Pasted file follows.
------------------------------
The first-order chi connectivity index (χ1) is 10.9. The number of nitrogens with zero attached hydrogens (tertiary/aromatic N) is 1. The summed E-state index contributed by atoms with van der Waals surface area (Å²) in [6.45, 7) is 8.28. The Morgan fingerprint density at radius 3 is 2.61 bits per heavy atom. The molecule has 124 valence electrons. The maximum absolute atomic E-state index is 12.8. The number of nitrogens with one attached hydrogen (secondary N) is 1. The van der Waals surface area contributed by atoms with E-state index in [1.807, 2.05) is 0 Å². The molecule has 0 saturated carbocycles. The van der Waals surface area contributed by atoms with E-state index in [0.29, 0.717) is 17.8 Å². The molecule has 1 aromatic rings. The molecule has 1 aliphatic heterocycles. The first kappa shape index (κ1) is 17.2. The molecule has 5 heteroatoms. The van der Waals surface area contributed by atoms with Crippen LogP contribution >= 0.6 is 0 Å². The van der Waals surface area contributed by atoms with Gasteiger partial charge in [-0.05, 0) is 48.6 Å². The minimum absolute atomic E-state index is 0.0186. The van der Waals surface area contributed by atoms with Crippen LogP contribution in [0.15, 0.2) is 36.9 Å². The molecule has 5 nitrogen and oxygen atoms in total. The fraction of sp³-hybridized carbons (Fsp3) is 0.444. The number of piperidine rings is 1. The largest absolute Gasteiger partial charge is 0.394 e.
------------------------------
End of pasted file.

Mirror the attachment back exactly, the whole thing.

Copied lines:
The first-order chi connectivity index (χ1) is 10.9. The number of nitrogens with zero attached hydrogens (tertiary/aromatic N) is 1. The summed E-state index contributed by atoms with van der Waals surface area (Å²) in [6.45, 7) is 8.28. The Morgan fingerprint density at radius 3 is 2.61 bits per heavy atom. The molecule has 124 valence electrons. The maximum absolute atomic E-state index is 12.8. The number of nitrogens with one attached hydrogen (secondary N) is 1. The van der Waals surface area contributed by atoms with E-state index in [1.807, 2.05) is 0 Å². The molecule has 0 saturated carbocycles. The van der Waals surface area contributed by atoms with E-state index in [0.29, 0.717) is 17.8 Å². The molecule has 1 aromatic rings. The molecule has 1 aliphatic heterocycles. The first kappa shape index (κ1) is 17.2. The molecule has 5 heteroatoms. The van der Waals surface area contributed by atoms with Crippen LogP contribution >= 0.6 is 0 Å². The van der Waals surface area contributed by atoms with Gasteiger partial charge in [-0.05, 0) is 48.6 Å². The minimum absolute atomic E-state index is 0.0186. The van der Waals surface area contributed by atoms with Crippen LogP contribution in [0.15, 0.2) is 36.9 Å². The molecule has 5 nitrogen and oxygen atoms in total. The fraction of sp³-hybridized carbons (Fsp3) is 0.444. The number of piperidine rings is 1. The largest absolute Gasteiger partial charge is 0.394 e.